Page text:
Team Smith & Wesson’s Molly Smith describes what it’s like to be a young competition shooter, and gives tips on how she manages her lifestyle.
“You must have traveling down to a science!”
Lost shoes, lost phones, lost luggage, lost Mom … it’s all part of the adventure of going to someplace new or old. Any competitor learns the art of traveling, but I dare say high school competitors often have it to a more difficult extent. There’s the task of keeping track of carry-ons and the concern of equipment arriving on time, but also there’s the additional struggle of managing school books — that means an additional carry-on, likely a backpack bigger than any overhead compartment. But that’s just at the airport.
After that, the rental car (which, thank-goodness you’re too young to have to deal with) and the drive comparable to Mister Toad’s Wild Ride, with maps and smartphones and GPS devices flying everywhere. You will arrive at the hotel, eventually. This adds another level of trickiness — unpacking. Depending on the duration of the stay, that doesn’t always happen. However, at this point, you have to take account of all your items and make sure nothing was left behind, you know — that task your parent gave you 3 or 4 times in an attempt to ensure you’re organized? Yes, do that now. It’s plenty less embarrassing to be flinging your undergarments and embarrassing “jammies” in the comfort of your hotel room, rather than in an airport terminal.
NOTE: When traveling with a firearm, ALWAYS check for the firearm while you are still at the airport after landing and before leaving the premises. As soon as you get your luggage, go to TSA and ask, confirm that your firearm is still in the luggage.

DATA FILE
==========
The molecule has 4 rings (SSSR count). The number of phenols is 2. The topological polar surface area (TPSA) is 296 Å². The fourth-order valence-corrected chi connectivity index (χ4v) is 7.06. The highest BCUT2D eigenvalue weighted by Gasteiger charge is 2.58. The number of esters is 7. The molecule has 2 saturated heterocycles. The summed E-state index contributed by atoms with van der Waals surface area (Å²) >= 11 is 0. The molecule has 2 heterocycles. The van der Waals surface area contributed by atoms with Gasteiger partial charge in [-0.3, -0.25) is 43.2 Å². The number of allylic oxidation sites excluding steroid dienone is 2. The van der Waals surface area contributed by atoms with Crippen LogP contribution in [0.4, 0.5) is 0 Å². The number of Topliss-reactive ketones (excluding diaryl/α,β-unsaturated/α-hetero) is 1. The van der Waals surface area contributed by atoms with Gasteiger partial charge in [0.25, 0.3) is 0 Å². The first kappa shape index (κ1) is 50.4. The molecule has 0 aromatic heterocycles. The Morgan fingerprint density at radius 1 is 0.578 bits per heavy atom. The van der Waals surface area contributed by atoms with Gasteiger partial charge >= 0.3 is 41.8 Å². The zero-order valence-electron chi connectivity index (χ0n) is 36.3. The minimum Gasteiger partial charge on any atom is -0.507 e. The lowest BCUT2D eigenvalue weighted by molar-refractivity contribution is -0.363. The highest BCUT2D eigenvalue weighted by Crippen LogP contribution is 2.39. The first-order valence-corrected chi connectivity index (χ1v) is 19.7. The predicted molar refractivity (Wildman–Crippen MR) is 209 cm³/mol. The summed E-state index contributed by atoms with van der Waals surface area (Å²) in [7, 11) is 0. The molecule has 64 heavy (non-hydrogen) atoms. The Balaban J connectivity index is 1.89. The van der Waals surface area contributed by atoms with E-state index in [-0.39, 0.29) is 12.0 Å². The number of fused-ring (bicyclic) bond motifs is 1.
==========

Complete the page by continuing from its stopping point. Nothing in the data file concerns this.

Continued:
“How do you balance?”
This is likely the most common question I receive: How do I balance, well, everything? There’s certainly a lot — school, practice, matches, friends, family, and any sort of outside hobby. I’ve found that scheduling is the biggest point for me — if I’m able to look a month ahead, I can keep myself from becoming overwhelmed, because I can decide to prioritize early about what I want to do, and what will best aid my plans in the future. It’s a balancing act, where the point is to continue in the pursuit of excellence, to be successful. I use Google Calendar. It syncs to all my devices (computers, cell phone and tablet) and I’m able to share the calendar with other people. It works great for me. I can even set it to send an alarm when an appointment is close.
“Do you even go here?”
This applies to anyone in high school, but this lesson seemed to be more apparent to me with the added variable of a professional shooting career. There are certain friends and sponsors who are worth keeping — the ones who will support you and encourage you. It seems obvious. Yet, after missing much school (assignments turned in!) and spending the majority of time at school working endeavors that don’t necessarily include socializing with classmates, there might be some strangeness other students, your classmates, would notice. The most obvious one was when I overheard, “Does she even go here?”
Now, it’s not bullying — perhaps it’s not the most tactful thing to blurt (it is high school, after all) — yet it still made a resounding point. One doesn’t have to “go here” if it means becoming a piece of a social blob that deters and undermines the passions and ambitions of youth. I won’t sugarcoat it — it might be a struggle at times (prom?) but there’s always a bright side: friends. The true ones, few and far between, will encourage and help you along the way.
“Why are you still shooting?”
Because there’s more to shooting than the match.
Since my early days of competition, my mom has reminded me that there is more to my sport than “the match.” There’s inspiration and exploration and self-growth. I believe that’s why I don’t (won’t) stop — because I enjoy everything that shooting has to offer, and that’s something that’s relatable for many high school competitors. At first, as a pre-teen and early teenager, I saw what I was doing as fun. Today, I still do, but I find even more significance in these experiences and that’s what propels me to continue. There are relationships to be had, skills to learn and places to see. Everything is a lesson. Fine-tuning the fundamental skills (stance, grip, trigger, sights) is certainly a major part, but beyond that, there’s dedication, self-reliance, fearlessness, and more. And, that’s just at the range.
Off the range, at every new location, there’s something fun to do and something more to learn. I still shoot because it’s my passion — all of it, not just the match. It’s the wanderlust and the balancing act, as well as the lessons learned.
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